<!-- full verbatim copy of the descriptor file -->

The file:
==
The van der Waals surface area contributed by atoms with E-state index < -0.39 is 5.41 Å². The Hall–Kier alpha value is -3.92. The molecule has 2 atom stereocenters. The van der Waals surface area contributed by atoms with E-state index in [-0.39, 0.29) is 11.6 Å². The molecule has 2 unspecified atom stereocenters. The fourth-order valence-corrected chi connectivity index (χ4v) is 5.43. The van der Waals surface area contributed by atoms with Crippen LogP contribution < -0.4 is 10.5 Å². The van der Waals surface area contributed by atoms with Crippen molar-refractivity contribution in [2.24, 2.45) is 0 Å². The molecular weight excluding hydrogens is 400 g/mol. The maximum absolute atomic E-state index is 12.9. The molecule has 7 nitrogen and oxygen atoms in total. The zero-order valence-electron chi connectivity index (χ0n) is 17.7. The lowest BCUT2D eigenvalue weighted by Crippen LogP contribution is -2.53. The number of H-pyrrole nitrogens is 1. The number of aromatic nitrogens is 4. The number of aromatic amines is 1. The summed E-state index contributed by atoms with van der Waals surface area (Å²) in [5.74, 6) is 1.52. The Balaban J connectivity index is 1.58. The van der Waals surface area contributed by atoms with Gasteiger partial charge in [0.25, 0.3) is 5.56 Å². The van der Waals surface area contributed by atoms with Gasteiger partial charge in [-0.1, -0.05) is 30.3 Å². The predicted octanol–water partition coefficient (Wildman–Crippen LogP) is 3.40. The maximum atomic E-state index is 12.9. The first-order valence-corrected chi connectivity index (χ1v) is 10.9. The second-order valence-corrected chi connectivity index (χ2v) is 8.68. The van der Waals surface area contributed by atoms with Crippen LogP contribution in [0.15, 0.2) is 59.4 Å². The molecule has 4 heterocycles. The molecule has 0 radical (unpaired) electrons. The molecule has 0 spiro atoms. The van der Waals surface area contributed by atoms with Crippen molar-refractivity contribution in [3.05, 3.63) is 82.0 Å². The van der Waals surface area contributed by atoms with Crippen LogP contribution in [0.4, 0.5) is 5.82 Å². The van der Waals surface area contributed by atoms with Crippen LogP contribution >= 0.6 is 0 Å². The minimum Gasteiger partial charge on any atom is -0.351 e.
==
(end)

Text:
The van der Waals surface area contributed by atoms with E-state index < -0.39 is 5.41 Å². The Hall–Kier alpha value is -3.92. The molecule has 2 atom stereocenters. The van der Waals surface area contributed by atoms with E-state index in [-0.39, 0.29) is 11.6 Å². The molecule has 2 unspecified atom stereocenters. The fourth-order valence-corrected chi connectivity index (χ4v) is 5.43. The van der Waals surface area contributed by atoms with Crippen LogP contribution < -0.4 is 10.5 Å². The van der Waals surface area contributed by atoms with Crippen molar-refractivity contribution in [2.24, 2.45) is 0 Å². The molecular weight excluding hydrogens is 400 g/mol. The maximum absolute atomic E-state index is 12.9. The molecule has 7 nitrogen and oxygen atoms in total. The zero-order valence-electron chi connectivity index (χ0n) is 17.7. The lowest BCUT2D eigenvalue weighted by Crippen LogP contribution is -2.53. The number of H-pyrrole nitrogens is 1. The number of aromatic nitrogens is 4. The number of aromatic amines is 1. The summed E-state index contributed by atoms with van der Waals surface area (Å²) in [5.74, 6) is 1.52. The Balaban J connectivity index is 1.58. The van der Waals surface area contributed by atoms with Gasteiger partial charge in [0.25, 0.3) is 5.56 Å². The van der Waals surface area contributed by atoms with Gasteiger partial charge in [-0.1, -0.05) is 30.3 Å². The predicted octanol–water partition coefficient (Wildman–Crippen LogP) is 3.40. The maximum atomic E-state index is 12.9. The first-order valence-corrected chi connectivity index (χ1v) is 10.9. The second-order valence-corrected chi connectivity index (χ2v) is 8.68. The van der Waals surface area contributed by atoms with Crippen LogP contribution in [0.15, 0.2) is 59.4 Å². The molecule has 4 heterocycles. The molecule has 0 radical (unpaired) electrons. The molecule has 0 spiro atoms. The van der Waals surface area contributed by atoms with Crippen molar-refractivity contribution in [3.05, 3.63) is 82.0 Å². The van der Waals surface area contributed by atoms with Crippen LogP contribution in [0.4, 0.5) is 5.82 Å². The van der Waals surface area contributed by atoms with Crippen LogP contribution >= 0.6 is 0 Å². The minimum Gasteiger partial charge on any atom is -0.351 e.